28. 28.
  29. 29. Step 2. Market Targeting Choosing a Market-Coverage Strategy Company Resources Product Variability Product’s Stage in the Life Cycle Market Variability Competitor’s Marketing Strategies
  30. 30. Socially Responsible Target Marketing <ul><li>Smart targeting helps companies and consumers alike. </li></ul><ul><li>Target marketing sometimes generates controversy and concern. </li></ul><ul><ul><li>Disadvantaged and vulnerable can be targeted. </li></ul></ul><ul><ul><li>Cigarette, beer, and fast-food marketers have received criticism in the past. </li></ul></ul><ul><ul><li>Internet has come under attack because of the loose boundaries and lack of control in marketing practices. </li></ul></ul>
  31. 31. Step 3. Choosing a Positioning Strategy <ul><li>Product’s Position - the way the product is defined by consumers on important attributes - the place the product occupies in consumers’ minds relative to competing products. </li></ul><ul><li>Marketers must: </li></ul><ul><ul><li>Plan positions to give their products the greatest advantage in selected target markets, </li></ul></ul><ul><ul><li>Design marketing mixes to create these planned positions. </li></ul></ul>
  32. 32. Step 3. Choosing a Positioning Strategy Step 1. Identifying Possible Competitive Advantages Step 2. Selecting the Right Competitive Advantage Step 3. Communicating and Delivering the Chosen Position
  33. 33. Identifying Possible Competitive Advantages <ul><li>Key to winning and keeping customers is to understand their needs and buying processes better than competitors do and deliver more value. </li></ul><ul><li>Competitive advantage is an advantage over competitors gained by offering consumers greater value, either through lower prices or by providing more benefits, that justify competitive advantage, </li></ul>
  34. 34. Identifying Possible Competitive Advantages Services Differentiation i.e. Delivery, Installation, Repair Services, Customer Training Services Product Differentiation i.e. Features, Performance, Style & Design, or Attributes Image Differentiation i.e. Symbols, Atmospheres, Events Personnel Differentiation i.e. Hiring, Training Better People Than Competitors Do
  35. 35. Choosing the Right Competitive Advantages Criteria For Determining Which Differences To Promote Affordable Superior Profitable Preemptive Distinctive Important Communicable Unique Selling Proposition
  36. 36. Selecting an Overall Positioning Strategy Benefits Price More The same Less More The Same Less More for More e.g: mont blanc, mercedes More for the Same e.g: lexus MORE FOR LESS e.g: zong, maggi vsknorr The same for less e.g: dell, wal mart, imtiaz store Less for much less e.g: marriot vs. resturants, emirates vs. PIA
  37. 37. Selecting an Overall Positioning Strategy <ul><li>The five green cells represent winning value propositions-differentiation and positioning that gives the company competitive advantages. </li></ul><ul><li>The red cells represents losing value propositions. </li></ul><ul><li>The center yellow cell represents at best a marginal proposition. </li></ul>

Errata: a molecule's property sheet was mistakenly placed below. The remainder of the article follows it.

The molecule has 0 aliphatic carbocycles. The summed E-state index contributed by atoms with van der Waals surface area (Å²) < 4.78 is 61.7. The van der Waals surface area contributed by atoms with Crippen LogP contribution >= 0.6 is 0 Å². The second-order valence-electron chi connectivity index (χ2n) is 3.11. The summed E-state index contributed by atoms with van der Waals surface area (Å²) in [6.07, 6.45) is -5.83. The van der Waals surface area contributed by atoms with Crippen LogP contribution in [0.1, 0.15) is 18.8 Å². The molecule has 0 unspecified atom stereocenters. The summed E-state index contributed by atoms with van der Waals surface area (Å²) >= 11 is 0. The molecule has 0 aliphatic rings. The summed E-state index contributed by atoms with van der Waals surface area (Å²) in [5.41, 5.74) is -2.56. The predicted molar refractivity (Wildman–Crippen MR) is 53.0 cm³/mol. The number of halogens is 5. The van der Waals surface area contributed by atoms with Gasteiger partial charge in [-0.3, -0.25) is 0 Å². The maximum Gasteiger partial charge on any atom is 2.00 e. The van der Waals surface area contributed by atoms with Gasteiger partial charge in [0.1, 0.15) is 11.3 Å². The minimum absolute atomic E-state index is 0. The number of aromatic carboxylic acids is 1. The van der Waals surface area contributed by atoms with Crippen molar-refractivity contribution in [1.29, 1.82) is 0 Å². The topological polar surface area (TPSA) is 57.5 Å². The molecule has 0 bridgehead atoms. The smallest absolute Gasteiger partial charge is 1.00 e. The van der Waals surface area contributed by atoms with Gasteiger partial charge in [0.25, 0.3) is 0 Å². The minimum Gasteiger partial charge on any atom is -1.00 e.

38. 38. Communicating and Delivering the Chosen Position <ul><li>Once position is chosen, company must take strong steps to deliver and communicate the desired position to target consumers. </li></ul><ul><li>All the company’s marketing mix must support the positioning strategy. </li></ul><ul><li>Positioning strategy must be monitored and adapted over time to match changes in consumer needs and competitor’s strategies. </li></ul>
  39. 39. Positioning statement vs tagline <ul><li>they are two branding components. </li></ul><ul><li>The positioning statement is usually longer and more detailed than a tagline. It will quite often borrow from the mission statement, the value statement, the vision statement </li></ul>
  40. 40. <ul><li>It is an integral part of the brand platform, and drives the direction of the creative process when developing brand elements – name, tagline, logo, graphic standards, trade dress, brand messaging and packaging. </li></ul><ul><li>It is possible for some positioning statements to be voiced as a tagline as well, but this will be a rare occurrence. </li></ul><ul><li>the positioning statement precedes the development of brand elements </li></ul><ul><li>It is usually a paragraph in length rather than a short phrase. </li></ul><ul><li>The tagline crystallizes and is usually connected to the name and logo as part of the company/product identification. </li></ul>Positioning statement vs tagline
  41. 41. Marketing Discussion <ul><li>Think of various product categories. </li></ul><ul><li>How would you classify yourself </li></ul><ul><li>in terms of the various segmentation </li></ul><ul><li>schemes? </li></ul><ul><li>How would marketing be more or less </li></ul><ul><li>effective for you depending upon the </li></ul><ul><li>segment involved? </li></ul>